The Board planned a big event for last week of school in the spring. They would invite the media and local dignitaries to the big assembly where they would announce their new sports program and unveil their new mascot. When the big day came they just didn’t understand the mixed reaction they got when they announced the new school mascot.

First Baptist Christian Asses

Most laughed. Some gasped. A very small percentage of people clapped along with the deacons.

As the stunned parents discussed it that evening, they began to understand how this happened. The board members never watched TV, never watched movies or even listened to “secular devil music”. Their understanding of pop culture wasn’t really even “pop” 60 years ago when they think it was. They grew up in (and remained in) a culture and never looked beyond its borders (except to decry others’ moral and social inferiority and warn of the dire consequences that would necessarily flow from it). In their minds, they were the remains of what was once an almost universally-held social consensus. They hadn’t left the world, the world had left them and they didn’t see the need to understand much about where it went—their concern was to remain where they were. They would be the home that the prodigal world could return to when it came to its senses.

Over the days that followed, concerned parents and teachers tried to explain to the board why it wasn’t good to be referred to as “Asses”. Referring to someone as an “ass” was an insult and expression of contempt. Worse still, “ass” was a slang term for a body part and was often used in a sexually-oriented manner. Plus, it no longer had a biblical connotation (modern translations didn’t use that word). But, these warnings just strengthened the Board in its resolve. “Just because the Devil has co-opted our precious symbols does not mean that we should stop using them! We refer to God as ‘God’ even though idolators refer to their deities as ‘god’. We don’t stop teaching about the Noahic covenant sign just because homosexuals put rainbows on their bumper stickers. Modern Bible translations can float in the cultural winds all they want to, but we will stay true to our tried-and-true traditional words, symbols and message. WE DON’T CHANGE OUR MESSAGE TO COMMUNICATE TO THE WORLD—WE COMMUNICATE OUR MESSAGE TO CHANGE THE WORLD!!!”

The Board did not back down. In fact, they moved forward. They were sick to death of the fact that modern cultural style, driven by ignorant, ungodly people, was turning beauty into ugliness. They would not let this go unchallenged! So they promoted their holy Asses with passion. They instituted the “Ass of the Week” award that was awarded to a student from each grade who had demonstrated hard work and excellence (with humility) the previous week. They had T-shirts printed as a prize and put each student’s picture on a large bulletin board in the foyer under a huge “Asses of the Week” sign.

A picture of that bulletin board went viral.

Regardless of all its positive qualities, the world only knew that school for one thing. They couldn’t see past it. They never would. The Board never understood why.

Two Vases (actually 4)

Once upon a time there were two vases made by Michelangelo. They were gorgeous. They were offered up for auction and the first one brought a world-record price—at least until the second one was sold 15 minutes later. Both brought over $500K more than the auction estimate (and most had thought the auction estimates were too high)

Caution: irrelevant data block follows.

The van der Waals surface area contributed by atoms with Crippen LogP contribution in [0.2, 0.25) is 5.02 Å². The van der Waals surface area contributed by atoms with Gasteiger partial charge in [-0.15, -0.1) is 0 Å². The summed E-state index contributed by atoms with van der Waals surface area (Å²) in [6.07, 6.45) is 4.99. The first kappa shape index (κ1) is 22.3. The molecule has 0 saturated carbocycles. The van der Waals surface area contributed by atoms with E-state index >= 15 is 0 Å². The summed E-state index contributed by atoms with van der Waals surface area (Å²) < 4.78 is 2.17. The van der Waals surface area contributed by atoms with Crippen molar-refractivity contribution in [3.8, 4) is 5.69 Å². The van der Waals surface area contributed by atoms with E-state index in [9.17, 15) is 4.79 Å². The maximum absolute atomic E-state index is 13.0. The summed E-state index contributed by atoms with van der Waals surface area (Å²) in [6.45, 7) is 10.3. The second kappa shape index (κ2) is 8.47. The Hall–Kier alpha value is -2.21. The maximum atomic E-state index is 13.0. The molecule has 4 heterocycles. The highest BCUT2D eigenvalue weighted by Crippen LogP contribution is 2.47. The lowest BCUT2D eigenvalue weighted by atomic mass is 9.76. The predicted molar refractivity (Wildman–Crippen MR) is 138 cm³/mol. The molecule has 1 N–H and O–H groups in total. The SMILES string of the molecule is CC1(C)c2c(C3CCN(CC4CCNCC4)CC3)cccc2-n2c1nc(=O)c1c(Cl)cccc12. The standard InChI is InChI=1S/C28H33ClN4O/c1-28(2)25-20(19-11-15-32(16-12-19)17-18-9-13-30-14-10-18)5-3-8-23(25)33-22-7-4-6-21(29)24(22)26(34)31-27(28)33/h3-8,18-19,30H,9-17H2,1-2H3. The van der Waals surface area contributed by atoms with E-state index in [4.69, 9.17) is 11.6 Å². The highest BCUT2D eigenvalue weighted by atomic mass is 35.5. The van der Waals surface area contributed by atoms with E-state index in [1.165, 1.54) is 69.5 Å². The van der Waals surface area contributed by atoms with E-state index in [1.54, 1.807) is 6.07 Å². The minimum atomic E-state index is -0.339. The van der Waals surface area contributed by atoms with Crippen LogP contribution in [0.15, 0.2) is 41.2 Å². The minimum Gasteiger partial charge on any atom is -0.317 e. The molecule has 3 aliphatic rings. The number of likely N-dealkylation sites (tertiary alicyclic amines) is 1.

The first one was bought by a mob boss. He gave it to his 80-year-old mother for Christmas.   She put it on the kitchen windowsill in her small cottage in the mountains. She filled it half full of water and put a peony from her garden in it.

The second one was bought by a Japanese investor. He kept it in a safe, inside another safe in a private office that he visits maybe once a year. The last time he went, he didn’t even look at it.

The first vase felt really good about himself. “I can see why they paid millions of dollars for me! Look at how I’m holding this water. No leaks! The flower is held perfectly still and I never sag, bend or tip. This flower never wiggles while I’m on the job. Did I mention that I never leak? Wow, I’m such a wonderful vase! Even at my record price, I was a bargain!”

The second vase, sitting there in the dark, thought, “Well, I’m totally worthless. I never do anything. I just sit here in the dark doing nothing. I haven’t even seen the light of day in 13 months. I may as well be a rock or a piece of dust or a dead roach. Why pay millions for me when I never even do anything! Does anyone even know I’m here? How is this different than a landfill?

One day the first vase got rinsed out, refilled and a new flower! He felt even better about himself as not even new water (maybe 2 ml more!) and a heavier peony was too much for him. “Is there no limit to my awesomeness!” he thought as he looked across the room and watched the old lady rummaging around in the garbage. She pulled out a large old beer bottle (he couldn’t help but notice it had a chip on the lip and a tear in the label). She brought it over to the sink and filled it almost to the top with water and put 2 peonies in it. After 24 hours of watching the bottle, he was seriously considering throwing himself off the shelf. “What good am I? Why would someone pay millions for me when a broken beer bottle out of the trash is doing twice as much as she ever asks me to do?”